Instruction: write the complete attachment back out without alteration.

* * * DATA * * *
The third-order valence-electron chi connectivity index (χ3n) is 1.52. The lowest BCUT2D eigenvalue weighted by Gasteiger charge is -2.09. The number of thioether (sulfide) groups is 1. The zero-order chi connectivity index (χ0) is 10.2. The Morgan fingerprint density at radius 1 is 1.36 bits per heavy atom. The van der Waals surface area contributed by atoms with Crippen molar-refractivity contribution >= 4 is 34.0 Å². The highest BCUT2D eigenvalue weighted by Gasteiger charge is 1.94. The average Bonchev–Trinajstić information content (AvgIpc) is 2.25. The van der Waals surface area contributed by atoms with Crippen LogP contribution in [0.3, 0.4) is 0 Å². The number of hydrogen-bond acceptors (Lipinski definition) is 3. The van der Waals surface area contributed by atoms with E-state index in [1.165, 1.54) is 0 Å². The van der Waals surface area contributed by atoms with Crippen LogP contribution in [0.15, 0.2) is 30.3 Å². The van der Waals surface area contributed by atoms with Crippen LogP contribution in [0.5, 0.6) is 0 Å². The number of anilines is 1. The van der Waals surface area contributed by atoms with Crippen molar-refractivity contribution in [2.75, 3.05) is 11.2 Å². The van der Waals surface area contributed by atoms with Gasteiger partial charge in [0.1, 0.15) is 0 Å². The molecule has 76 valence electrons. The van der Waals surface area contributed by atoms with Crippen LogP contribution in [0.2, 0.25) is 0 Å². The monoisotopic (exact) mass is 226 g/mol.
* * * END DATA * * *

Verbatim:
The third-order valence-electron chi connectivity index (χ3n) is 1.52. The lowest BCUT2D eigenvalue weighted by Gasteiger charge is -2.09. The number of thioether (sulfide) groups is 1. The zero-order chi connectivity index (χ0) is 10.2. The Morgan fingerprint density at radius 1 is 1.36 bits per heavy atom. The van der Waals surface area contributed by atoms with Crippen molar-refractivity contribution >= 4 is 34.0 Å². The highest BCUT2D eigenvalue weighted by Gasteiger charge is 1.94. The average Bonchev–Trinajstić information content (AvgIpc) is 2.25. The van der Waals surface area contributed by atoms with Crippen LogP contribution in [0.3, 0.4) is 0 Å². The number of hydrogen-bond acceptors (Lipinski definition) is 3. The van der Waals surface area contributed by atoms with E-state index in [1.165, 1.54) is 0 Å². The van der Waals surface area contributed by atoms with Crippen LogP contribution in [0.15, 0.2) is 30.3 Å². The van der Waals surface area contributed by atoms with Crippen LogP contribution in [0.5, 0.6) is 0 Å². The number of anilines is 1. The van der Waals surface area contributed by atoms with Crippen molar-refractivity contribution in [2.75, 3.05) is 11.2 Å². The van der Waals surface area contributed by atoms with Gasteiger partial charge in [0.1, 0.15) is 0 Å². The molecule has 76 valence electrons. The van der Waals surface area contributed by atoms with Crippen LogP contribution in [0.2, 0.25) is 0 Å². The monoisotopic (exact) mass is 226 g/mol.